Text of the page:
Even without a statutory definition of the class of insureds under a UM policy, courts in many states have struck down the owned-but-uninsured exclusion on the ground that both public policy and the general statutory language mandate coverage. State Farm Auto. Ins. Co. v. Reaves, 292 Ala. 218, 223-224, 292 So. 2d 95, 99-100 (Sup.Ct.1974); Kau v. State Farm Mut. Auto. Ins. Co., 58 Hawaii 49, 51, 564 P. 2d 443, 444 (Sup.Ct.1977); Doxtater v. State Farm Mut. Auto. Ins. Co., 8 Ill.App. 3d 547, 553, 290 N.E. 2d 284, 288 (App.Ct.1972); State Farm Mut. Auto. Ins. Co. v. Robertson, 156 Ind.App. 149, 152-154, 295 N.E. 2d 626, 628-629 (Ct.App.1973); Forrester v. State Farm Mut. Auto. Ins. Co., 213 Kan. 442, 451-452, 517 P. 2d 173, 181 (Sup.Ct.1973), mod. on other grounds, 213 Kan. 635, 518 P. 2d 548 (Sup.Ct.1974); State Farm Mut. Auto. Ins. Co. v. Hinkel, 87 Nev. 478, 484, 488 P. 2d 1151, 1154 (Sup.Ct.1971); Chavez v. State Farm Mut. Auto. Ins. Co., 87 N.M. 327, 329-330, 533 P. 2d 100, 102-103 (Sup.Ct.1975); Grange Mut. Cas. Co. v. Volkmann, 54 Ohio St. 2d 58, 62-63, 374 N.E. 2d 1258, 1260-1261 (Sup.Ct.1978); Cothren v. Emcasco Ins. Co., 555 P. 2d 1037, 1040 (Okla.Sup.Ct.1976); Touchette v. Northwestern Mut. Ins. Co., 80 Wash. 2d 327, 333-335, 494 P. 2d 479, 482-484 (Sup.Ct.1972). These courts have recognized

[82 NJ Page 243]

that statutory UM protection was intended for the benefit of all persons designated as insureds by insurance companies under their policies and was not intended to protect only those named insureds if and when they operate an expressly insured vehicle. E.g., State Farm Auto. Ins. Co. v. Reaves, supra, 292 Ala. at 224, 292 So. 2d at 100.

Selected's additional contention in this case is that the statute was not intended to benefit named insureds who in effect become out-of-state claimants involved in out-of-state accidents. According to the defendant, "[t]here is neither logic nor justice in forcing the insured motorists of New Jersey to subsidize" a recovery "for out-of-state residents injured on a highway of a sister state while operating or riding in an uninsured car." This argument is unpersuasive. The Appellate Division has declared that the policy of N.J.S.A. 17:28-1.1 was not only to protect the fund, but also "to provide [greater] protection for the victims of automobile accidents caused by the negligence of uninsured motorists." 163 N.J. Super. at 274. That court found that plaintiffs' domicile was an irrelevant circumstance which did "not diminish their right to assert a claim against their own insurer based upon the uninsured motorist coverage mandated by the statute." Id. at 275.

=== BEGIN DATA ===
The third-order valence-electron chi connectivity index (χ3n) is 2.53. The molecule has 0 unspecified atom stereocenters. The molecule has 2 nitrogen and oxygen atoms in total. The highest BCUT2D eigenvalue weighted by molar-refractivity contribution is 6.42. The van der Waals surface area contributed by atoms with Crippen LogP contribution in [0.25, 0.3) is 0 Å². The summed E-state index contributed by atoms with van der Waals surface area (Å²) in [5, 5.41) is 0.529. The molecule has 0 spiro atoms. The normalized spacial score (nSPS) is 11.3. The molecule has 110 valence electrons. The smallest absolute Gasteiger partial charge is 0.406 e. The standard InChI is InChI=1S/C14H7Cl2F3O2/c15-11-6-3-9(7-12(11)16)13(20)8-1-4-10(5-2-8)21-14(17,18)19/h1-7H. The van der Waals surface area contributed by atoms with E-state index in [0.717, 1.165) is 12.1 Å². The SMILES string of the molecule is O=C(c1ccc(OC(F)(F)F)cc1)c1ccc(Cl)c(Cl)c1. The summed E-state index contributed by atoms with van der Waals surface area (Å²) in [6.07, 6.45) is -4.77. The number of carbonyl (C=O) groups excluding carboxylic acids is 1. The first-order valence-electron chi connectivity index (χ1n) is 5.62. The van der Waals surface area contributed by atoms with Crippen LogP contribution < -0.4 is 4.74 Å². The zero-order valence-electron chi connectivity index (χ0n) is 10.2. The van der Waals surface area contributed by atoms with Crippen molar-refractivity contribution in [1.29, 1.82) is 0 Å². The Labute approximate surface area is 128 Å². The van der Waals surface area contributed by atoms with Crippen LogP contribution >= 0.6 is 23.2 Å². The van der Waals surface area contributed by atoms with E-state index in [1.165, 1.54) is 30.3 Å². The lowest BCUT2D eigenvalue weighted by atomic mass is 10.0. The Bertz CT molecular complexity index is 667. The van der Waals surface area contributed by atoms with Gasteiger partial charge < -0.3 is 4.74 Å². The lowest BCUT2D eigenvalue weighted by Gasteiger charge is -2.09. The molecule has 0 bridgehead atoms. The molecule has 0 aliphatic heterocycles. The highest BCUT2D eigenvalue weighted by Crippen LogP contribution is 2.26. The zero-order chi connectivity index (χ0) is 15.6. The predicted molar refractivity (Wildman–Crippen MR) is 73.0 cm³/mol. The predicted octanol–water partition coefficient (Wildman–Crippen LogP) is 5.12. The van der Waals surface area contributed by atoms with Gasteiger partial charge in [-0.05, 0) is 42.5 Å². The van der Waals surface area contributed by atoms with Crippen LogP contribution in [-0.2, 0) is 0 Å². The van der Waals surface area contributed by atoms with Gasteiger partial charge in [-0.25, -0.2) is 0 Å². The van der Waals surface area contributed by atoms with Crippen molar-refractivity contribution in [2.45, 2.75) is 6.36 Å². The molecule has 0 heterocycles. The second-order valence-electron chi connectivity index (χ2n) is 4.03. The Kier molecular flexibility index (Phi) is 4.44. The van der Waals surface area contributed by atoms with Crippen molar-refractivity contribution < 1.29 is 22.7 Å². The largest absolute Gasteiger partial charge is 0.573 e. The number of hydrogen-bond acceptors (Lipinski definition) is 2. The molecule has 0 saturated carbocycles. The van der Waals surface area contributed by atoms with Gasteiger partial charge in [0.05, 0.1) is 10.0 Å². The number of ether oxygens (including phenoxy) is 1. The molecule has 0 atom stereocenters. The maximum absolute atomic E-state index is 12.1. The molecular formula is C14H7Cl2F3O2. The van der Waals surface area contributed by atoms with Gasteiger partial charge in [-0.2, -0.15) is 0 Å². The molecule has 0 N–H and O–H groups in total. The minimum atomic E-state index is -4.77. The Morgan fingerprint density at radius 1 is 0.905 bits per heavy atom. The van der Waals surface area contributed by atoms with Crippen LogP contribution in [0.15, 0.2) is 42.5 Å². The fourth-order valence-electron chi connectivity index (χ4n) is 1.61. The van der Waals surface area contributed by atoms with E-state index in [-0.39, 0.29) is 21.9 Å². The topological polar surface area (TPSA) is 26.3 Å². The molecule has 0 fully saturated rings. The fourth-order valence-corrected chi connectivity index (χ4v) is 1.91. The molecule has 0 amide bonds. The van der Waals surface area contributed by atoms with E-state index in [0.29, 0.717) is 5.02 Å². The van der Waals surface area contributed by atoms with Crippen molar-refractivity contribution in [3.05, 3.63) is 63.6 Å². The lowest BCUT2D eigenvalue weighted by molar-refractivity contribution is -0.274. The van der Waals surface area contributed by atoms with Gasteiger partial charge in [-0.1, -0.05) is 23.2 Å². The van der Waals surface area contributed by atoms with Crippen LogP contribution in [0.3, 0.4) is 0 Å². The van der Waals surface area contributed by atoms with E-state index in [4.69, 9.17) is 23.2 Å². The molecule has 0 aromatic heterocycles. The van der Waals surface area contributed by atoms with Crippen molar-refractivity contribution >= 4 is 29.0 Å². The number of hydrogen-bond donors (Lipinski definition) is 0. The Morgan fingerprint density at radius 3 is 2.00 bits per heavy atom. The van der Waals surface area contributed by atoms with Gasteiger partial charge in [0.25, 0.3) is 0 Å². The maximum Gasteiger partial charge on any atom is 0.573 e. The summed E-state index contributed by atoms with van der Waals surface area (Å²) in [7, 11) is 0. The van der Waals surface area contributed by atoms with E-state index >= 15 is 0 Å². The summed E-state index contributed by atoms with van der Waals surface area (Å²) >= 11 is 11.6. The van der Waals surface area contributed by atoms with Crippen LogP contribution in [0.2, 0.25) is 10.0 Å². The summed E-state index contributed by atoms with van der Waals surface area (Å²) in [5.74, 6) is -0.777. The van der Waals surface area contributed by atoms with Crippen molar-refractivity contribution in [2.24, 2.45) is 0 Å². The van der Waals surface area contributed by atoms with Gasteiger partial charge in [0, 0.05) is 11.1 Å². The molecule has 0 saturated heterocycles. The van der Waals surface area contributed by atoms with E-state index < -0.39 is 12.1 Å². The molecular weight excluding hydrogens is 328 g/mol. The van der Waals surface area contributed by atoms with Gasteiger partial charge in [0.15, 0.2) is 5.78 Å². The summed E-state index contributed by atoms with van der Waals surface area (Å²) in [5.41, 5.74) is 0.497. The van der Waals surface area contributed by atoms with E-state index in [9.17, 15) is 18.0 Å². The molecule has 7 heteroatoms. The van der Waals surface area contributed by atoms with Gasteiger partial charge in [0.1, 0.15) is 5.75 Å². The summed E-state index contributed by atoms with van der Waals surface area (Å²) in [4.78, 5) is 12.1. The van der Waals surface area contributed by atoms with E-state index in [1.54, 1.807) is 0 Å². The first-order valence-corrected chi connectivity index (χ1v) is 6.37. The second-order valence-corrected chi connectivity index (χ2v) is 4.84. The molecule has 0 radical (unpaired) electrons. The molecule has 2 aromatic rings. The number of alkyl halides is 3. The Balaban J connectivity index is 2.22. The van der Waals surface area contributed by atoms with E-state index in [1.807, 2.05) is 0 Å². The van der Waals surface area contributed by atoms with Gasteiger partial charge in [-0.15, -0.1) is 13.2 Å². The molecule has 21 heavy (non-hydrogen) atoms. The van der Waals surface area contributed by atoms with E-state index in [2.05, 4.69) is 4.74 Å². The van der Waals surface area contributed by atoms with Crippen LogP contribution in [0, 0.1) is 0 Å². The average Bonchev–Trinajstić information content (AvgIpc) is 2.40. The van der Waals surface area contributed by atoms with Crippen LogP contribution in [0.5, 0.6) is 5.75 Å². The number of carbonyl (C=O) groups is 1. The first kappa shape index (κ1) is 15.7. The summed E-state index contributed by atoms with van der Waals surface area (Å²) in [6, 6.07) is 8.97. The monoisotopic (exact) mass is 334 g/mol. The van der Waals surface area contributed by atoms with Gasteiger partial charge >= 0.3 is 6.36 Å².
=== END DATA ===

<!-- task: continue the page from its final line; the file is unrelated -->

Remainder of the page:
The circumstances of domicile and the place of the accident are no more effective as a definitional restriction upon an "insured" under the policy as written than is the requirement that the insured be in an insured vehicle at the time of the accident. The Legislature has not evinced an intent to limit the application of the statute in the manner which the insurance company suggests; nor does the insurance contract itself purport to limit its coverage on this basis. While the statute mandates uninsured motorist coverage if the vehicle is registered or principally garaged in this State, it also provides that a policy "shall be issued" to cover accidents which occur "anywhere within the United States or Canada." N.J.S.A. 17:28-1.1. Certainly the Legislature must have envisioned that during the

[82 NJ Page 244]

life of the policy some insureds might move and no longer remain New Jersey residents at the time of an accident. As noted in Motor Club of America Ins. Co. v. Phillips, the "Legislature must be deemed to have been cognizant that" an insured would have been operating an uninsured vehicle in another jurisdiction; if coverage under those circumstances had "not been intended, we would expect to find its negation expressed in the statute." 66 N.J. at 292. Furthermore, we are not called upon in this case to consider, nor do we voice our opinion upon the question of whether the insurance company could have limited its policy definition of insured to exclude persons who joined the named insured's household in another jurisdiction.

The Legislature was in a position to limit the statute in the manner urged by the insurance company had it intended to do so. The fact is that there is no requirement in the statute either that the insured as defined in the insurance policy remain domiciled or that the vehicle remain registered or garaged in New Jersey in order to retain the coverage provided by the policy under the statute. Since the insurance policy itself contains no such limiting requirements, the insurer cannot unilaterally alter the terms of its insurance contract simply because it appears sensible, logical, or convenient for it to do so.